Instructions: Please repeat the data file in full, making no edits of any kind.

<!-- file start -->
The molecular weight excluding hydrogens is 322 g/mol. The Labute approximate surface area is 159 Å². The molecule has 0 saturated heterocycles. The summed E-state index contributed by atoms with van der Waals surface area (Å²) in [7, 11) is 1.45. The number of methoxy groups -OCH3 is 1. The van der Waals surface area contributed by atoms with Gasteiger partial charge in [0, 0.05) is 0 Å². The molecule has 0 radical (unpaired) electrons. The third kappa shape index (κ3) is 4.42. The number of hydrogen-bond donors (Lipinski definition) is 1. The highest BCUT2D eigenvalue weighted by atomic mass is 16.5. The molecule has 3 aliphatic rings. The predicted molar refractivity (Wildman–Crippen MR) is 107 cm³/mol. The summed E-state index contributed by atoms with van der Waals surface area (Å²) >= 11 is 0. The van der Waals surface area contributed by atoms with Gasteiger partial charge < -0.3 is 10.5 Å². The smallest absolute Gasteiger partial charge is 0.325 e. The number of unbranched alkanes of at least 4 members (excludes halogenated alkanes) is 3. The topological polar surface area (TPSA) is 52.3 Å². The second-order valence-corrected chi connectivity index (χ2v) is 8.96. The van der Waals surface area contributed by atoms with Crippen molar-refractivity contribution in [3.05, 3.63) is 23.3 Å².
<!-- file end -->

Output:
The molecular weight excluding hydrogens is 322 g/mol. The Labute approximate surface area is 159 Å². The molecule has 0 saturated heterocycles. The summed E-state index contributed by atoms with van der Waals surface area (Å²) in [7, 11) is 1.45. The number of methoxy groups -OCH3 is 1. The van der Waals surface area contributed by atoms with Gasteiger partial charge in [0, 0.05) is 0 Å². The molecule has 0 radical (unpaired) electrons. The third kappa shape index (κ3) is 4.42. The number of hydrogen-bond donors (Lipinski definition) is 1. The highest BCUT2D eigenvalue weighted by atomic mass is 16.5. The molecule has 3 aliphatic rings. The predicted molar refractivity (Wildman–Crippen MR) is 107 cm³/mol. The summed E-state index contributed by atoms with van der Waals surface area (Å²) >= 11 is 0. The van der Waals surface area contributed by atoms with Gasteiger partial charge < -0.3 is 10.5 Å². The smallest absolute Gasteiger partial charge is 0.325 e. The number of unbranched alkanes of at least 4 members (excludes halogenated alkanes) is 3. The topological polar surface area (TPSA) is 52.3 Å². The second-order valence-corrected chi connectivity index (χ2v) is 8.96. The van der Waals surface area contributed by atoms with Crippen molar-refractivity contribution in [3.05, 3.63) is 23.3 Å².